What's the difference between type 1 and type 2 diabetes?

Both type 1 diabetes (T1D) and type 2 diabetes (T2D) are chronic conditions that relate to how your body produces and uses insulin to process blood glucose for use as energy.
Primary Differences
People with T1D do not produce insulin. This means cells throughout the body are unable to take in energy from blood glucose.
People with T2D still produce insulin, but they either don’t produce enough or may not be able to properly use insulin to effectively break down glucose for cells to use as energy. Both diseases can cause hyperglycemia (high blood sugar) and can lead to other serious health complications if left unchecked.
T1D is an autoimmune disease. In people with T1D, their own immune system destroys healthy, insulin-producing cells in the pancreas. The immune system attacks and destroys these cells, leaving the body unable to produce insulin.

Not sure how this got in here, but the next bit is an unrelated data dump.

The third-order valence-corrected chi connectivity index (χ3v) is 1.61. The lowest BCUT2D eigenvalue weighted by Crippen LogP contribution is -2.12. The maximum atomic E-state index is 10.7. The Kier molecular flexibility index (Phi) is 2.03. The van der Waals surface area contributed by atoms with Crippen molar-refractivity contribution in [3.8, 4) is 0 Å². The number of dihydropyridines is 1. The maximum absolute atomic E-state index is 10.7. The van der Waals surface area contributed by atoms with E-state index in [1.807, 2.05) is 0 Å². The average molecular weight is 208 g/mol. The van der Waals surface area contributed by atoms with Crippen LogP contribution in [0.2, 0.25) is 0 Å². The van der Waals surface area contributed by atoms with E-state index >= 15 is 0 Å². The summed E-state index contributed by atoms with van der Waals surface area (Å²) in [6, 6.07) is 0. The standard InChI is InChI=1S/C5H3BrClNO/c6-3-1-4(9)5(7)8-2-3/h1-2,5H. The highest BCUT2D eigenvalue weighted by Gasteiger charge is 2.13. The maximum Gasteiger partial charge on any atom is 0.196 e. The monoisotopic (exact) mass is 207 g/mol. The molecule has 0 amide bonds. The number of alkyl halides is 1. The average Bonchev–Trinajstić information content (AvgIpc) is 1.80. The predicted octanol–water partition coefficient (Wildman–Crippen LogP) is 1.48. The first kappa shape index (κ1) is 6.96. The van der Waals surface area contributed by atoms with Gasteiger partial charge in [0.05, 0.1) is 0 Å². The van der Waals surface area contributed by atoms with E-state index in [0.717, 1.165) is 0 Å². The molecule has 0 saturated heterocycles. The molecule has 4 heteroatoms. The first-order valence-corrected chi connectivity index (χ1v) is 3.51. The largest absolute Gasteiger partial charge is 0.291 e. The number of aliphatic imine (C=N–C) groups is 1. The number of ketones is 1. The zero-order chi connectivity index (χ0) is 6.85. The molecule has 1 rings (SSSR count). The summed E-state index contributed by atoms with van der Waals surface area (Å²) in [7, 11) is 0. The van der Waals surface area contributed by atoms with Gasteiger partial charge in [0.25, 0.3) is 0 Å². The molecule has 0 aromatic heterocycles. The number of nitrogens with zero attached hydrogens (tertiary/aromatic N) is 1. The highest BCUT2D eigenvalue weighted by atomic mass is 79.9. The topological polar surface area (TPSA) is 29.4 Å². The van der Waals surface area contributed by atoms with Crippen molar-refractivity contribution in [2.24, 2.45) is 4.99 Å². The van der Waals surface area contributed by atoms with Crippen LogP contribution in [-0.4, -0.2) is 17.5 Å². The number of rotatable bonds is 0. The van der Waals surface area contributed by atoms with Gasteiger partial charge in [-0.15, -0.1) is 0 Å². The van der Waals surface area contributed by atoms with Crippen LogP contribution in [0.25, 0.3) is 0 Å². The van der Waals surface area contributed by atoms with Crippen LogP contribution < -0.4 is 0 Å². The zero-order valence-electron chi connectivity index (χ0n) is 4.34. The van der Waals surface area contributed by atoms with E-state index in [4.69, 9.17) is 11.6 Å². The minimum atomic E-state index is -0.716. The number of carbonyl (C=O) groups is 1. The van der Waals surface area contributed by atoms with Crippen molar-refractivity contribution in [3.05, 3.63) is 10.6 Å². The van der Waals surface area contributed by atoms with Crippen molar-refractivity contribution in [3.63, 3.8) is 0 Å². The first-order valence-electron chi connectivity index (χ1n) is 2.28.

T2D is a metabolic disorder. Researchers have yet to fully understand why people with T2D become insulin-resistant. This may be caused by genetics and environmental factors, but lifestyle factors, like excess weight and inactivity, are proven to contribute to the disease.
With both T1D and T2D, monitoring blood sugar throughout the day is vitally important in managing the disease.
Since people with T1D do not produce insulin naturally, it must be injected into the body to maintain normal, healthy blood sugar levels. Some people choose to inject themselves using needles, while others use a pump to deliver insulin as needed throughout the day.
Diet and exercise go a long way to controlling T2D. However, many people with T2D also need prescription medications to help their bodies properly use insulin.

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Related articles

What is type 1 diabetes?

Type 1 diabetes (T1D) is an autoimmune disease that occurs when the body’s own immune system mistakenly destroys insulin-producing cells in the pancreas.
  • Read more

What is type 2 diabetes?

Type 2 diabetes is a condition that affects your body’s metabolism of glucose (sugar). It is the most common form of diabetes and is caused by resistance to insulin or the inability of the pancreas to produce enough insulin.
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